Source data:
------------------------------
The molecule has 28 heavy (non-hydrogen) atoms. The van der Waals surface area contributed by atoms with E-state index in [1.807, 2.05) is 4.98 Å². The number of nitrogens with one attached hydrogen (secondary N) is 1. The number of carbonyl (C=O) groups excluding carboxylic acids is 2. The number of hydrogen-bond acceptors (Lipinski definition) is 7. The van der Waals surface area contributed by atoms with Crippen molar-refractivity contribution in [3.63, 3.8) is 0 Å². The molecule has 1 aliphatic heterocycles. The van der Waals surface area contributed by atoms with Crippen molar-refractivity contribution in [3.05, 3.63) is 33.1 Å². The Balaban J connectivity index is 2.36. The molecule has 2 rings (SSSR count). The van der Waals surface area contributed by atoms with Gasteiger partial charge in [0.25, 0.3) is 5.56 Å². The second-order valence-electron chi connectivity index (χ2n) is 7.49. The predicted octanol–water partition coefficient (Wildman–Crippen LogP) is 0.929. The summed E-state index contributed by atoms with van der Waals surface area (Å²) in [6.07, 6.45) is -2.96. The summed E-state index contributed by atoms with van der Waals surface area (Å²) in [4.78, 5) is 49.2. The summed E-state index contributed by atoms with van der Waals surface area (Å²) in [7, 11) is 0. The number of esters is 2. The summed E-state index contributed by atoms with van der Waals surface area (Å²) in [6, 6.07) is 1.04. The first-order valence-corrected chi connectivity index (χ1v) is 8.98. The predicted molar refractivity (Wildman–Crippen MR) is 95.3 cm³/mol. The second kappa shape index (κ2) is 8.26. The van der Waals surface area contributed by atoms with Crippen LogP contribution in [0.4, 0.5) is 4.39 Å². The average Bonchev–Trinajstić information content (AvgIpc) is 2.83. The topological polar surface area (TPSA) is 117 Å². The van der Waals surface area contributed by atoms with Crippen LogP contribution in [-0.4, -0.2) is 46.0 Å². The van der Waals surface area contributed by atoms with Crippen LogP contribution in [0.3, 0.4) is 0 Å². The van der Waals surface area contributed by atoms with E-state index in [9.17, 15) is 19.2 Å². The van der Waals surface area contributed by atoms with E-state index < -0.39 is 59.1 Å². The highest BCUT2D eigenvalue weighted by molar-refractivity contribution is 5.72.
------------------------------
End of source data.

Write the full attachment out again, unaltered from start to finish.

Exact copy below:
The molecule has 28 heavy (non-hydrogen) atoms. The van der Waals surface area contributed by atoms with E-state index in [1.807, 2.05) is 4.98 Å². The number of nitrogens with one attached hydrogen (secondary N) is 1. The number of carbonyl (C=O) groups excluding carboxylic acids is 2. The number of hydrogen-bond acceptors (Lipinski definition) is 7. The van der Waals surface area contributed by atoms with Crippen molar-refractivity contribution in [3.63, 3.8) is 0 Å². The molecule has 1 aliphatic heterocycles. The van der Waals surface area contributed by atoms with Crippen molar-refractivity contribution in [3.05, 3.63) is 33.1 Å². The Balaban J connectivity index is 2.36. The molecule has 2 rings (SSSR count). The van der Waals surface area contributed by atoms with Gasteiger partial charge in [0.25, 0.3) is 5.56 Å². The second-order valence-electron chi connectivity index (χ2n) is 7.49. The predicted octanol–water partition coefficient (Wildman–Crippen LogP) is 0.929. The summed E-state index contributed by atoms with van der Waals surface area (Å²) in [6.07, 6.45) is -2.96. The summed E-state index contributed by atoms with van der Waals surface area (Å²) in [4.78, 5) is 49.2. The summed E-state index contributed by atoms with van der Waals surface area (Å²) in [7, 11) is 0. The number of esters is 2. The summed E-state index contributed by atoms with van der Waals surface area (Å²) in [6, 6.07) is 1.04. The first-order valence-corrected chi connectivity index (χ1v) is 8.98. The predicted molar refractivity (Wildman–Crippen MR) is 95.3 cm³/mol. The second kappa shape index (κ2) is 8.26. The van der Waals surface area contributed by atoms with Crippen LogP contribution in [0.4, 0.5) is 4.39 Å². The average Bonchev–Trinajstić information content (AvgIpc) is 2.83. The topological polar surface area (TPSA) is 117 Å². The van der Waals surface area contributed by atoms with Crippen LogP contribution in [-0.4, -0.2) is 46.0 Å². The van der Waals surface area contributed by atoms with Crippen LogP contribution in [0.3, 0.4) is 0 Å². The van der Waals surface area contributed by atoms with E-state index in [9.17, 15) is 19.2 Å². The van der Waals surface area contributed by atoms with E-state index < -0.39 is 59.1 Å². The highest BCUT2D eigenvalue weighted by molar-refractivity contribution is 5.72.